In 2008, I had one of those I wonder whatever happened to moments and googled my blind-from-birth, mentor and former boss, Barry Scheur. My jaw dropped when I saw the headline in Modern Healthcare, dated December 05, 2005: “HMO dreams end in court. Barry Scheur began the Oath of Louisiana with big plans; now he stands accused of fraud after the HMO’s collapse.”
Barry and several members of his Boston consulting company were hired in 1999 to straighten out the financially troubled HMO owned by five New Orleans area hospitals. They had tapped into Barry’s modus operandi of I can fix this and persuaded the state Department of Insurance to let him take over. He assumed control of it in January 2000 when the company was $75 million in debt and became the CEO. The state’s regulators were happy to have it off their potential-disaster list; meanwhile Barry’s consulting company was being paid $200,000 to $350,000 a month to manage the HMO. This high-flying, make-a-ton-of-money approach to health insurance is why I left and the part of Barry’s story that has always troubled me.
Back in Touch
I read more articles, gathered my thoughts, and called Barry that afternoon at his home and said I’d just read some upsetting news.
“Oh, Barbara. It’s so good to hear from you—almost no friends left.”
“I just wanted you to know that I’m hoping for a good outcome.”
His guilt or innocence was never discussed. We stayed in touch but the next thing I heard Barry, five years after being indicted, had lost his appeal. His conviction for wire fraud and money laundering was aided by his oldest employee who flipped for the prosecution. Barry was sentenced and served twenty months in a federal administrative security medical center (prison) in Devens, Massachusetts. After being shoved to the ground by a guard within hours there, Barry spent his first ten days in solitary confinement. He said, “I had to keep walking in the cell to keep my sanity.”
When a letter from Barry was mis-delivered to my neighbor, he handed me the envelope, saying with a smirk, “Looks like something from your pen pal.” The prison envelope was full of stickers and a large return address with prisoner number xxx visible. It was like whoever corresponded with an inmate should be chastened for their association.
After his release, Barry was divorced, and started a new life with his partner, KaeAnn, in South Carolina. You can find more about how they are doing at the end of this post.
In 2011, the year Barry was released, Rick Scott became the Governor of Florida. He had been the CEO of Columbia/HCA, a company under his direction which owned over 340 hospitals, 135 surgery centers, and 550 home-health locations. Scott had resigned in 1997, the year a federal investigation began of his company for defrauding Medicare and Medicaid on a massive scale. Part of the settlement required Columbia/HCA to plead guilty to fourteen corporate felonies, but no jail time. At the time, it was largest fine ever levied on a healthcare company.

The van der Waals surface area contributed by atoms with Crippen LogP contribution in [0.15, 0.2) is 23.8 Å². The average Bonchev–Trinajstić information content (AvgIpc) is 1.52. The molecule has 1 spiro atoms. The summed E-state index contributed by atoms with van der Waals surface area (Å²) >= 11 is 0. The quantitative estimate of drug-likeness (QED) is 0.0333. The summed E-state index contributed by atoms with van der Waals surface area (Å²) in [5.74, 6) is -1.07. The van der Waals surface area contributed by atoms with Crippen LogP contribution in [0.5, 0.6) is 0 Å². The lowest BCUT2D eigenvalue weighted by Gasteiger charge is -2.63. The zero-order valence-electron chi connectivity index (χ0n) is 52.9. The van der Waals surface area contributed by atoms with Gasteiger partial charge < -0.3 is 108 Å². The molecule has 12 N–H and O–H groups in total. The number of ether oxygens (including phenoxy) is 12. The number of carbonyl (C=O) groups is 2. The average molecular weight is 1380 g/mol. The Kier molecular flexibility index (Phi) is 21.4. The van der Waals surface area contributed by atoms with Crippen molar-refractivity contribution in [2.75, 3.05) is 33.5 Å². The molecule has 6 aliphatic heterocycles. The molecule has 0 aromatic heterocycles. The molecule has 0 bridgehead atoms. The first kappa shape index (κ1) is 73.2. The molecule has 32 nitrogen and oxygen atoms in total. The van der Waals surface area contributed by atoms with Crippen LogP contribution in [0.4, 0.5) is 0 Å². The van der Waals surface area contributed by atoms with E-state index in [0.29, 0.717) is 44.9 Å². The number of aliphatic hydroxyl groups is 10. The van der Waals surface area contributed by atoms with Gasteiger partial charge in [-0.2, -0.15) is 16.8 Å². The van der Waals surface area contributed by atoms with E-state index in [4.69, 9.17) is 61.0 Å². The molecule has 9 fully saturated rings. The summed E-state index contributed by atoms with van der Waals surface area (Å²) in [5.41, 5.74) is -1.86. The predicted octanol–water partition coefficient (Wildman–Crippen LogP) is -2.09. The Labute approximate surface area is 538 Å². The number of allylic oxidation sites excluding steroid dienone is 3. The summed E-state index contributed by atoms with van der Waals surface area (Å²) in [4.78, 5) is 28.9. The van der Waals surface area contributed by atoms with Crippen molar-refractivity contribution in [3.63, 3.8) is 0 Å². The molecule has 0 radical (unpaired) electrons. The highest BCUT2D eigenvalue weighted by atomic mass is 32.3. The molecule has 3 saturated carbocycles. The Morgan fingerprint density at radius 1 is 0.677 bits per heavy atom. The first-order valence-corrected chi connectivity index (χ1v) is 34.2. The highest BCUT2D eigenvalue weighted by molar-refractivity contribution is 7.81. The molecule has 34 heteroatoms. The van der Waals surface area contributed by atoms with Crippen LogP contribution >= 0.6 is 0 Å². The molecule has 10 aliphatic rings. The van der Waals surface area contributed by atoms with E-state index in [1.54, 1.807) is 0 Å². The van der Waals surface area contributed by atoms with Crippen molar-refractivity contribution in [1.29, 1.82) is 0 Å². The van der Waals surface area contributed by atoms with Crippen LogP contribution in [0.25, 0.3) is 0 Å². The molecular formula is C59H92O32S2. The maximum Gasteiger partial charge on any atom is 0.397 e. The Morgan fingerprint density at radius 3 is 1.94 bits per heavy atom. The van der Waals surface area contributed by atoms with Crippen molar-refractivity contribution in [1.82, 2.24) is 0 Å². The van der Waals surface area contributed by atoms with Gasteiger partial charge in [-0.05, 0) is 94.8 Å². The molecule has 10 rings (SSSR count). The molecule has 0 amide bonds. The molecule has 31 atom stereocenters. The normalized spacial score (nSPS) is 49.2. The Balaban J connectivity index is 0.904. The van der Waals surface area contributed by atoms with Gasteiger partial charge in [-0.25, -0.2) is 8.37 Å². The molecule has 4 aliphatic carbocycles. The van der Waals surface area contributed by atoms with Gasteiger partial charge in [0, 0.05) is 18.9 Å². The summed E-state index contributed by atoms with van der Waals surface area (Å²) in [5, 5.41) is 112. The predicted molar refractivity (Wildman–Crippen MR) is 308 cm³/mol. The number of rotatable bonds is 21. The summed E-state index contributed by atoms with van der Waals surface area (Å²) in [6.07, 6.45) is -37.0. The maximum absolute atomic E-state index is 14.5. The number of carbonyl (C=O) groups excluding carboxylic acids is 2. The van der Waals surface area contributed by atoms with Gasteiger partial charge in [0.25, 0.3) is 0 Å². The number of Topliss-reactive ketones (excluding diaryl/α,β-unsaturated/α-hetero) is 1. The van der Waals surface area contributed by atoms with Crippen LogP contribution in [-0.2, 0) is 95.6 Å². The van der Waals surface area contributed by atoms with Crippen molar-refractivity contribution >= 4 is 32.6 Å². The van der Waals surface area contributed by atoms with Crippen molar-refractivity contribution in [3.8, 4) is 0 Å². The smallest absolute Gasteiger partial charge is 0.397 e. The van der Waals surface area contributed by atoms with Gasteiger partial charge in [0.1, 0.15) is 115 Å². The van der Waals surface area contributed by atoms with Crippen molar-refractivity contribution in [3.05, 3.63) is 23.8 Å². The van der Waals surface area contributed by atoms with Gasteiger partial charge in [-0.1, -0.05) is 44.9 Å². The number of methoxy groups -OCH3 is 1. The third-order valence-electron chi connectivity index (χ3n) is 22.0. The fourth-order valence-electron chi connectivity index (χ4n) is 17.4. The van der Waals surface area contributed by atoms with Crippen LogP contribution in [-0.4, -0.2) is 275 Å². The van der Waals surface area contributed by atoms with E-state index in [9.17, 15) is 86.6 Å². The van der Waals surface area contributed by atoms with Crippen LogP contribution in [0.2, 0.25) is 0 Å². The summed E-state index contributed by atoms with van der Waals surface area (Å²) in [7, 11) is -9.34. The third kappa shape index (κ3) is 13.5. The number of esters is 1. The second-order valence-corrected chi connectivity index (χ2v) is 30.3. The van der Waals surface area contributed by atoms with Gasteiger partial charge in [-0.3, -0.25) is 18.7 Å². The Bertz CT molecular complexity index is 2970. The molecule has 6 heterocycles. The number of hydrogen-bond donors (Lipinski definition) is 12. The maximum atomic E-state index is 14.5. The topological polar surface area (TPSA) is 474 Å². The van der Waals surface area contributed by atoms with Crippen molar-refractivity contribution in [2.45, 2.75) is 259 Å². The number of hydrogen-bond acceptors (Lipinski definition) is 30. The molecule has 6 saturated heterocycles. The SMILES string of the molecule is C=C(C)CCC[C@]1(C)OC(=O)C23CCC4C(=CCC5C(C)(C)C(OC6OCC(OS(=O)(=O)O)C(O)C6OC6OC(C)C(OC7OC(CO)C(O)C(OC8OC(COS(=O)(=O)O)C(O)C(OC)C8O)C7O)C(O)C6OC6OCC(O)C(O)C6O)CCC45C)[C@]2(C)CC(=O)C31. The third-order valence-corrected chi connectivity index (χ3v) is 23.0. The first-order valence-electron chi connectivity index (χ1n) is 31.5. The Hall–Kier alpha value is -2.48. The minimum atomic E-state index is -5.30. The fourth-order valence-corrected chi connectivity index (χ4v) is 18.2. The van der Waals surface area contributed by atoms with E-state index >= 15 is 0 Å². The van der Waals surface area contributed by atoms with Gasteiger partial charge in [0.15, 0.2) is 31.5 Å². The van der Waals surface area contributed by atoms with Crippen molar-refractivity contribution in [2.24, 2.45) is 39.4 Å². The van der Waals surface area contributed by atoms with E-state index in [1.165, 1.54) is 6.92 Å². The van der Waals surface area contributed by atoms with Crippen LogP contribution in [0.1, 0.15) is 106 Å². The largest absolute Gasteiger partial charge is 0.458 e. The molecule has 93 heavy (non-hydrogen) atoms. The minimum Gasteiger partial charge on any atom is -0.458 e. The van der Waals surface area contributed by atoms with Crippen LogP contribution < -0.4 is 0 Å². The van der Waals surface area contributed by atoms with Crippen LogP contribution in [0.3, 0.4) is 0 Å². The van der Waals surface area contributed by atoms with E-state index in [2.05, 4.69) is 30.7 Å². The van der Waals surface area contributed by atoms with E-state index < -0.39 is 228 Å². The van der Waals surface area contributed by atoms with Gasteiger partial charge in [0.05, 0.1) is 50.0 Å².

During Scott’s 2010 governor’s race, the Miami Herald reported that Scott had said he would have immediately stopped his company from committing fraud if only “somebody had told me something was wrong.” Hard to believe his out-of-loop claim given the warnings in the company’s annual public reports to stockholders which Scott signed as president and CEO.
How ironic—Barry was sentenced to prison while Scott’s company paid the government $1.7 billion in criminal fines, civil damages, and penalties.
Scott went on to serve two terms as Florida’s governor and is now a U.S. Senator (R). He has his eyes on both Medicare and Social Security, either gutting, cutting, or privatizing the programs. He calls it his “Eleven-Point Rescue America plan.”
Scott recently said: “It’s like alcoholism. The first step of the 12 Steps is, ‘You have a problem!’ OK? We have a spending problem in this country.”
Really? The first step is: “We admitted we were powerless over alcohol . . .” How is it that being “powerless over alcohol” is at all like making sure elders live out their lives with some small measure of dignity and health? They paid into the system throughout their working lives.
And not to be outdone, here’s Jeffrey Zients – President Biden’s new Chief of Staff. Zients was previously on the board of Facebook and White House COVID Coordinator. We’re living with how that worked out.
In 2020 at the height of the pandemic, Zients’s personal wealth increased from $10.4 million to $28 million. How? Primarily through profiteering via healthcare companies he either controlled, invested in, or helped oversee. Several of them were forced to pay tens of millions in fines for surprise billing, unnecessary procedures, and Medicare and Medicaid fraud. One company was fined $150 million and when an employee went to upper management to report discrepancies, she was told to “wait to see if the government caught the error.” She was demoted and later fired.
I regret that I don’t have pictures of Scott and Zients doing a perp walk – Oh, what justice that would be. I do, however, urge you to look at what Barry Scheur and his partner, KaeAnn Rausch, are doing now. She probably saved his life and health if not his sanity while he was in prison with her visits and support. This is what starting over, using your talents in a positive way, and having a caring heart looks like:
You can also read the full article about Barry’s “rise, fall, and rise again” in The American Foundation for the Blind magazine. It’s an honest and compassionate article about much of his life. https://www.afb.org/aw/20/2/14977.
Photo credits: Ms. Justice – tingey-injury law firm, Seniors tiles – jen-theodore, Senator Scott, Jeffrey Zients, Barry and KaeAnn – from their websites.